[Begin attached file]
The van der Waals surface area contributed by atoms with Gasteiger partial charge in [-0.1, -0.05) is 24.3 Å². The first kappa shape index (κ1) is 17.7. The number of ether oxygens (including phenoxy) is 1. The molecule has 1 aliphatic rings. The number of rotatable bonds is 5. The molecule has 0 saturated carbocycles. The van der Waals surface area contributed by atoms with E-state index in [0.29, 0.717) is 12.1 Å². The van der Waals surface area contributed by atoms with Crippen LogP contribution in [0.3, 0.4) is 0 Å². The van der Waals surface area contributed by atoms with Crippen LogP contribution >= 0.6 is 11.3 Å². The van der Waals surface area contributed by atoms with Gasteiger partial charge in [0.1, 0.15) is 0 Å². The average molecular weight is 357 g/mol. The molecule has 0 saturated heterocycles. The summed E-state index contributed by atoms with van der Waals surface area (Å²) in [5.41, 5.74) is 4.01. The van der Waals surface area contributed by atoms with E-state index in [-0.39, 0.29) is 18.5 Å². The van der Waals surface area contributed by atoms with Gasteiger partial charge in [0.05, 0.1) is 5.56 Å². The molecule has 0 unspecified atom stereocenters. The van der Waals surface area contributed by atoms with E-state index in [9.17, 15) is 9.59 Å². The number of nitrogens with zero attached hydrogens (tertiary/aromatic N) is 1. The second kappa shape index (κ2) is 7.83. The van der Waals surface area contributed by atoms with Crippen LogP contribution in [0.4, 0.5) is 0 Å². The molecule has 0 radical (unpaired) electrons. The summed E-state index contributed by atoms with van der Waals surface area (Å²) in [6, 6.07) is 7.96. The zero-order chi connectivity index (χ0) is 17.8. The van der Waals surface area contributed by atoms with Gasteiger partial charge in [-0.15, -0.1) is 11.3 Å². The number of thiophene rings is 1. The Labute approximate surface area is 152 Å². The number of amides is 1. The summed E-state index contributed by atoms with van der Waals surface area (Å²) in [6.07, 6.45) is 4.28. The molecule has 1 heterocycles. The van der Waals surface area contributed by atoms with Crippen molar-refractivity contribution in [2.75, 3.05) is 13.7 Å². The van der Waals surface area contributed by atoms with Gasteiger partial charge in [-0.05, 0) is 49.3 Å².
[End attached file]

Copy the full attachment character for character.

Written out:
The van der Waals surface area contributed by atoms with Gasteiger partial charge in [-0.1, -0.05) is 24.3 Å². The first kappa shape index (κ1) is 17.7. The number of ether oxygens (including phenoxy) is 1. The molecule has 1 aliphatic rings. The number of rotatable bonds is 5. The molecule has 0 saturated carbocycles. The van der Waals surface area contributed by atoms with E-state index in [0.29, 0.717) is 12.1 Å². The van der Waals surface area contributed by atoms with Crippen LogP contribution in [0.3, 0.4) is 0 Å². The van der Waals surface area contributed by atoms with Crippen LogP contribution >= 0.6 is 11.3 Å². The van der Waals surface area contributed by atoms with Gasteiger partial charge in [0.1, 0.15) is 0 Å². The average molecular weight is 357 g/mol. The molecule has 0 saturated heterocycles. The summed E-state index contributed by atoms with van der Waals surface area (Å²) in [5.41, 5.74) is 4.01. The van der Waals surface area contributed by atoms with E-state index in [-0.39, 0.29) is 18.5 Å². The van der Waals surface area contributed by atoms with Gasteiger partial charge in [0.05, 0.1) is 5.56 Å². The molecule has 0 unspecified atom stereocenters. The van der Waals surface area contributed by atoms with E-state index in [9.17, 15) is 9.59 Å². The number of nitrogens with zero attached hydrogens (tertiary/aromatic N) is 1. The second kappa shape index (κ2) is 7.83. The van der Waals surface area contributed by atoms with Crippen LogP contribution in [0.4, 0.5) is 0 Å². The molecule has 0 radical (unpaired) electrons. The summed E-state index contributed by atoms with van der Waals surface area (Å²) in [6, 6.07) is 7.96. The zero-order chi connectivity index (χ0) is 17.8. The van der Waals surface area contributed by atoms with Gasteiger partial charge in [-0.15, -0.1) is 11.3 Å². The number of thiophene rings is 1. The Labute approximate surface area is 152 Å². The number of amides is 1. The summed E-state index contributed by atoms with van der Waals surface area (Å²) in [6.07, 6.45) is 4.28. The molecule has 1 heterocycles. The van der Waals surface area contributed by atoms with Crippen molar-refractivity contribution in [2.75, 3.05) is 13.7 Å². The van der Waals surface area contributed by atoms with Gasteiger partial charge in [-0.05, 0) is 49.3 Å².